No matter the definition adopted, we could well argue that, at an intuitive level, these definitions share many common threads, including the relativistic nature of context. Beyond a definition, it is important to explicitly address the question: why is context important for AI? We believe that the most effective way to answer this question is to present some representative examples below where context is shown to be vital for humans, including the seamless way in which we navigate everyday situations. The argument then proceeds: for an AI to successfully interact with humans, replicate, or supersede these abilities, it must be both aware of context, and be able to handle it appropriately, which may or may not mirror human cognition. I designate such a futuristic AI as a ‘context-rich AI.’ If AI had its own evolutionary tree, this milestone would be an important node in that tree.
Example 1: Context in Conversation
Philosophers of language and cognitive scientists are familiar with the conversational maxims proposed by Paul Grice as a model for why (and how) most people are able to make sense of conversation even when so much is left unsaid. The truth is that conversations rarely happen in a vacuum, but are situated in a context. The most immediate context might be the previous ‘sentence’ that was spoken, but it is only a small part of the conversational context. The people who are conversing, their roles in the conversation (e.g., an individual talking to another as a friend versus as a colleague), their individual goals in the conversation and the circumstances of the conversation (e.g., planned versus serendipitous) as well as the history of past conversations and shared contexts, all constitute the context around a particular conversation, though some aspects may dominate over others. One kind of AI that attempts to maintain and remember such long histories is a never-ending learning system such as NELL, but it has not been shown to be proficient at navigating in, or designed for, such personalized contexts. Chatbots that are currently being developed in industry would be the greatest beneficiaries of context-rich AI research that is able to take Grice’s maxims and conversational contexts more fully into account.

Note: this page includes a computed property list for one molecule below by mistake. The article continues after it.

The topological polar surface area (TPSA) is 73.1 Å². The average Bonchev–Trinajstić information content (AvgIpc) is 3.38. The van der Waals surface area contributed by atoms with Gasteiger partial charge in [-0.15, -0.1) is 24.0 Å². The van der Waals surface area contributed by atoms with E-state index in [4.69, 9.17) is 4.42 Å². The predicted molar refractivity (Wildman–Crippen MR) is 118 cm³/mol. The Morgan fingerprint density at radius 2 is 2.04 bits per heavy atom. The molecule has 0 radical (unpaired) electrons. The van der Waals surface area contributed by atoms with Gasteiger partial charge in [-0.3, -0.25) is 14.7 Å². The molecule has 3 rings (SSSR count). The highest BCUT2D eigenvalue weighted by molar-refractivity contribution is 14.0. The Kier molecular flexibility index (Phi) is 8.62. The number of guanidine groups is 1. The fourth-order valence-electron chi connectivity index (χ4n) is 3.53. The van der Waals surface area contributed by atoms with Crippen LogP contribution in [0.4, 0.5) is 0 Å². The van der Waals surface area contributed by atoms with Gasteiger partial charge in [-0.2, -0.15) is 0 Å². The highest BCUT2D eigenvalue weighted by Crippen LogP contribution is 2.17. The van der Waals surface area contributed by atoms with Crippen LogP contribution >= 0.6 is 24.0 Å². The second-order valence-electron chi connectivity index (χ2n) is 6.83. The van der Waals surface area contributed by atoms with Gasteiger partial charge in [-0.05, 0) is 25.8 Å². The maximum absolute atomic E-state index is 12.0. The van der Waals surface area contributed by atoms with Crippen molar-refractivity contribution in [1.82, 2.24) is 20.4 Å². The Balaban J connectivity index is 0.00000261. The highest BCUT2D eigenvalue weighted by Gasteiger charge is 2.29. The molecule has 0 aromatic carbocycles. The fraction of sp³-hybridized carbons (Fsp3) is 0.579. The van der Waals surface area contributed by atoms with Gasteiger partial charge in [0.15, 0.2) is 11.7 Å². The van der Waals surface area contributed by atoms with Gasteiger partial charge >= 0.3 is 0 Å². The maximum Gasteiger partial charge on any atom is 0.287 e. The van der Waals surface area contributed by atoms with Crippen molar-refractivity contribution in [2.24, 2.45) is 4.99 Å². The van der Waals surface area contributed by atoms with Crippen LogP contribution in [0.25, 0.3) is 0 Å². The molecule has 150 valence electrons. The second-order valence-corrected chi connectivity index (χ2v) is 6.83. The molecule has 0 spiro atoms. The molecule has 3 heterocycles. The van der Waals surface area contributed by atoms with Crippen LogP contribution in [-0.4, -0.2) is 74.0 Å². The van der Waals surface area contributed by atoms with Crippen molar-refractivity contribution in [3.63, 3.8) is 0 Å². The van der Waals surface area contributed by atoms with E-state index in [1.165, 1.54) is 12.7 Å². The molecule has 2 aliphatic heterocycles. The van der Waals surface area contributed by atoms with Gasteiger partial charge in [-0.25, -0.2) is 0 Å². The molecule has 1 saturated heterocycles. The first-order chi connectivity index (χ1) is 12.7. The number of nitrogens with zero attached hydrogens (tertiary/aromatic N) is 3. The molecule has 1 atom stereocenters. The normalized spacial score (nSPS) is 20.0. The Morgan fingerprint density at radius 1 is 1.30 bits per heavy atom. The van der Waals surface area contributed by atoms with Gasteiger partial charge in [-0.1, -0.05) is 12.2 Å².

Example 2: Context as Background Knowledge